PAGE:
May 29, 2019

The China-U.S. travel spending decline

Data: National Travel and Tourism Office; Chart: Andrew Witherspoon/Axios

One of the few areas the U.S. holds a trade surplus with China is in travel. Significantly more Chinese visit the U.S. every year than Americans visit China, spending an estimated $36.3 billion last year.

Details: Tourism has been a major boost to U.S. businesses and has helped reduce the overall trade deficit with China.

Why it matters: The increase in tourism spending by Chinese year-over-year has been markedly slowing since 2016 and is seriously threatened by the escalating trade war, the U.S. Travel Association warns.

  • "The difficulty with trade skirmishes is that the unintended consequences are hard to predict, and we were concerned from the start that tensions with China might affect business and other travel to the U.S.," said the group's executive vice president for public affairs and policy Tori Barnes.
  • "The irony is that travel exports have been the greatest success story of our trade relationship with China, generating a $30 billion surplus and accounting for 19% of all our exports to that country in 2017."

Go deeper: Chinese tourism to the U.S. drops for first time in 15 years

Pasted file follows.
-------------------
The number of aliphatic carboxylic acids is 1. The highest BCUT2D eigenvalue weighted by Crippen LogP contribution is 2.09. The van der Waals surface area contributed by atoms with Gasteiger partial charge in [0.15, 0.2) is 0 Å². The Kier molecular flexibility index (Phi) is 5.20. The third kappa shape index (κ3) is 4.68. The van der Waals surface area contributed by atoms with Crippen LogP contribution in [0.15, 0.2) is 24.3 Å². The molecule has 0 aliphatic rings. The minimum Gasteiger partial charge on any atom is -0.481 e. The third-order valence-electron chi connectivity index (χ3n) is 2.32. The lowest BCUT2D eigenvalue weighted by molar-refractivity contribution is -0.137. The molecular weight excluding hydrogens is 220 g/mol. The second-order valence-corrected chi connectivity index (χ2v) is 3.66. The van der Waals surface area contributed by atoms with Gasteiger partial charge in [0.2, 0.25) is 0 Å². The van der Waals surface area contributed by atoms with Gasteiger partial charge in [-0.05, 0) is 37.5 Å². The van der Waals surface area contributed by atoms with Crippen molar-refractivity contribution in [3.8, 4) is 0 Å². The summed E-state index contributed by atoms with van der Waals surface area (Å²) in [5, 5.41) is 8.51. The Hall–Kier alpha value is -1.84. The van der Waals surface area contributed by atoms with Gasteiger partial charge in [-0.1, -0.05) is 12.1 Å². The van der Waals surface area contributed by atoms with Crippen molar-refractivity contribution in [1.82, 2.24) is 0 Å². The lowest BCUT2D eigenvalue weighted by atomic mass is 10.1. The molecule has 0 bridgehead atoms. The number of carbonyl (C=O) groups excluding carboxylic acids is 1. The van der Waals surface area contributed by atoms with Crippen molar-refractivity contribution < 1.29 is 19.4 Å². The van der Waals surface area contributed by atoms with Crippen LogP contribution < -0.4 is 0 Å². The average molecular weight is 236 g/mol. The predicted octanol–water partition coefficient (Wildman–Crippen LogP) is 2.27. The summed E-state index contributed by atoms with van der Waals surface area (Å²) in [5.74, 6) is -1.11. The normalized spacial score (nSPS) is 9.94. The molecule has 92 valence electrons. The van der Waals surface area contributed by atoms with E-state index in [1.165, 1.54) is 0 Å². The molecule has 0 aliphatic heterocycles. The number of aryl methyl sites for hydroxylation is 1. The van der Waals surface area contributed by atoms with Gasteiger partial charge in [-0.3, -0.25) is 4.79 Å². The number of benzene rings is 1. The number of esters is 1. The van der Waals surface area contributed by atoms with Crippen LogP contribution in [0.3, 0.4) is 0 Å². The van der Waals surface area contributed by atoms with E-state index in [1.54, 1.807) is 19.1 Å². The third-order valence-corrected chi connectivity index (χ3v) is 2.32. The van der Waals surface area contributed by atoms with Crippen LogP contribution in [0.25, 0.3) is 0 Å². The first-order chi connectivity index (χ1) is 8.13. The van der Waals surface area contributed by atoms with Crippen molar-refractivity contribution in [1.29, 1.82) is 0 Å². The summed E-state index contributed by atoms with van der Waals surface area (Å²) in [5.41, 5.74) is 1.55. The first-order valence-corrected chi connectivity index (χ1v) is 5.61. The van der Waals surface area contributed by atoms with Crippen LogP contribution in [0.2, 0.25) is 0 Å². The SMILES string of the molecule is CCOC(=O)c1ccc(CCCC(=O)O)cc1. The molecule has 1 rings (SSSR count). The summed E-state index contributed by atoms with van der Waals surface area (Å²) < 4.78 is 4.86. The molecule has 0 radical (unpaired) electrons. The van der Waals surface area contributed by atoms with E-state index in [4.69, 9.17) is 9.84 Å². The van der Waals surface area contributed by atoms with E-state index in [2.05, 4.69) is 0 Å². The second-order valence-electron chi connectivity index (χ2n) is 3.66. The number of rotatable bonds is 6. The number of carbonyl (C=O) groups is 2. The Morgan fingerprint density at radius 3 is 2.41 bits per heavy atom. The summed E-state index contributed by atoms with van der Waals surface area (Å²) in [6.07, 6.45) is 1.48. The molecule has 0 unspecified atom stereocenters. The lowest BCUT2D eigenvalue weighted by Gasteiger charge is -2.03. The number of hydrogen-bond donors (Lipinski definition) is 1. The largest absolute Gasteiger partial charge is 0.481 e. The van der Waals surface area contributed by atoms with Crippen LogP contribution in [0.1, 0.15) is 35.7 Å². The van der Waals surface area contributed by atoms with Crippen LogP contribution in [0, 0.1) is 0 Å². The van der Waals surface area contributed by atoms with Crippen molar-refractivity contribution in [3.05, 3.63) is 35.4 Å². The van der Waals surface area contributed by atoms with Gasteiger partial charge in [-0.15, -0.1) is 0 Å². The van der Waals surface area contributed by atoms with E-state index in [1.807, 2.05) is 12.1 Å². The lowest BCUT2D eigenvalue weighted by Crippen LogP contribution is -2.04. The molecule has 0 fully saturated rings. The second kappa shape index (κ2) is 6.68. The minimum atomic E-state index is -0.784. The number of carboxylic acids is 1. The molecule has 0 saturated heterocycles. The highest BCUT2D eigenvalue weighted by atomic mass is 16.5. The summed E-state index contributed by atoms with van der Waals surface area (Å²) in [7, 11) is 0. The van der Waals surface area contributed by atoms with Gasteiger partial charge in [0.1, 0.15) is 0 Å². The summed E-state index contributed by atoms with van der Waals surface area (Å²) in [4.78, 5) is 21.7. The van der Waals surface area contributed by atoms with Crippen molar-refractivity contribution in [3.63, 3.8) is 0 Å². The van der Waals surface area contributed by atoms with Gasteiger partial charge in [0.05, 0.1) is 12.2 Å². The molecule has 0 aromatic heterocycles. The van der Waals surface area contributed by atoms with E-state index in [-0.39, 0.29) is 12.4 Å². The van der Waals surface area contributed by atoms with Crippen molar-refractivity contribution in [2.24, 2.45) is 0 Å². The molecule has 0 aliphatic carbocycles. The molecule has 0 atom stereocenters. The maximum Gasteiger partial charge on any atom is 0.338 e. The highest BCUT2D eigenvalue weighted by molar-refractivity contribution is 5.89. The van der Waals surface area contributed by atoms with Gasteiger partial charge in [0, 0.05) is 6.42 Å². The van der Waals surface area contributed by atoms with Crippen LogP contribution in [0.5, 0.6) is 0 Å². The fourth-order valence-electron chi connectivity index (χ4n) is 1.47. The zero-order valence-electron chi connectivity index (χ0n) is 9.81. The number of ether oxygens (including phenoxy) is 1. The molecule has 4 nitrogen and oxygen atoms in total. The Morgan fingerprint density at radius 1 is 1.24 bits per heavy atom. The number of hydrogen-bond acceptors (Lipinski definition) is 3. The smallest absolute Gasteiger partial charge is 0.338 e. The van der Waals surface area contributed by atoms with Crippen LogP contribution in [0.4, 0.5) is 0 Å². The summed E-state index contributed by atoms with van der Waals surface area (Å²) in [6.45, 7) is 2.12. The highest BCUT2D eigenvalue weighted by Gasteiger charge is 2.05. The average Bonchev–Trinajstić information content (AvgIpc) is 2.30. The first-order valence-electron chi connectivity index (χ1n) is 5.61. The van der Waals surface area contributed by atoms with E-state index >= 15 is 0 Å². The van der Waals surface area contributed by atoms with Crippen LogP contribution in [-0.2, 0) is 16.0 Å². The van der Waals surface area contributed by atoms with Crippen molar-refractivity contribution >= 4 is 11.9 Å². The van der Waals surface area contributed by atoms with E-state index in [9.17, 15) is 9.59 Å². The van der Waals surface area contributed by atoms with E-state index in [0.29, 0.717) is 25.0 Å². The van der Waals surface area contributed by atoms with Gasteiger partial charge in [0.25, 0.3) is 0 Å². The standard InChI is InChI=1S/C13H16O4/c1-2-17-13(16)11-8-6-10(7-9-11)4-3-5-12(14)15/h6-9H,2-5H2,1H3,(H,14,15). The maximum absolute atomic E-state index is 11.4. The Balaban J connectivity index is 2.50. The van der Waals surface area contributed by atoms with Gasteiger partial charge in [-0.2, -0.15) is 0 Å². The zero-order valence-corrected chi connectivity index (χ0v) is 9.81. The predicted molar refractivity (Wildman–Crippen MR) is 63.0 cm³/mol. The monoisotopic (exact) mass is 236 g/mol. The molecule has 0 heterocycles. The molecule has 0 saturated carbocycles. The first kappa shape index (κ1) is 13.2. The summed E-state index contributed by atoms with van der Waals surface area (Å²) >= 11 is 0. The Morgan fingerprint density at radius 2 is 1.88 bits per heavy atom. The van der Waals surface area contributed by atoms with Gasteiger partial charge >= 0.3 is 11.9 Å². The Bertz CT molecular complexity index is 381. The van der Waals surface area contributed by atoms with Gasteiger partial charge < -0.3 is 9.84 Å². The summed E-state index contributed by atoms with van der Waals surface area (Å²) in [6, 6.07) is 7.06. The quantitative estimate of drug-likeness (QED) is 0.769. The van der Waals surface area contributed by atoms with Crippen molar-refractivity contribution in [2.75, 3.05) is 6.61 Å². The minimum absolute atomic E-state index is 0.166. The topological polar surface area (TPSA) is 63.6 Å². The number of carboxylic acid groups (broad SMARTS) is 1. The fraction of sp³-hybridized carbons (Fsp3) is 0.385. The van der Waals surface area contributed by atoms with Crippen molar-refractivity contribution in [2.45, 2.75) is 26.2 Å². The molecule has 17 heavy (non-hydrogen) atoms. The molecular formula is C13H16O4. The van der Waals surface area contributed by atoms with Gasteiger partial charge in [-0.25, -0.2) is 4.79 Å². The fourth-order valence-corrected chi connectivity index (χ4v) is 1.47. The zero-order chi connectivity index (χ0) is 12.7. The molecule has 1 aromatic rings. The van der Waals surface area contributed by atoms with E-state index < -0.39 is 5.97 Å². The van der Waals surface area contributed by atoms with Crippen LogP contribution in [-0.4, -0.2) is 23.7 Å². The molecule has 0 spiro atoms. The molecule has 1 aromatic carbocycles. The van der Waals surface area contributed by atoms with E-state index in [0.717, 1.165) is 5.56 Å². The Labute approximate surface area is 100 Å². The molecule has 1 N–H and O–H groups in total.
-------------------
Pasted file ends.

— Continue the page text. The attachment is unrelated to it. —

Go deeper

SoftBank to cut its stake to get T-Mobile's Sprint deal done

Illustration: Rebecca Zisser/Axios

T-Mobile and Sprint announced a revised merger agreement that will see SoftBank getting a smaller share of the combined company, while most shareholders will receive the previously agreed upon exchange rate. The companies said they hope to get the deal as early as April 1.

Why it matters: The amended deal reflects the decline in Sprint's business, while leaving most shareholders' stake intact and removing another hurdle to the deal's closure.

Trump indulges Wall Street with Milken pardon

Photo Illustration: Sarah Grillo/Axios. Photo: Chris Graythen/Getty Images

Donald Trump loves Wall Street shenanigans. Companies owned by him have declared bankruptcy six different times, and he was once sued alongside Mike Milken for participating in a scheme to artificially inflate junk-bond prices.

Driving the news: Trump pardoned Milken this week, with an official statement positively gushing over Milken's role in developing the wilder side of fixed-income capital markets.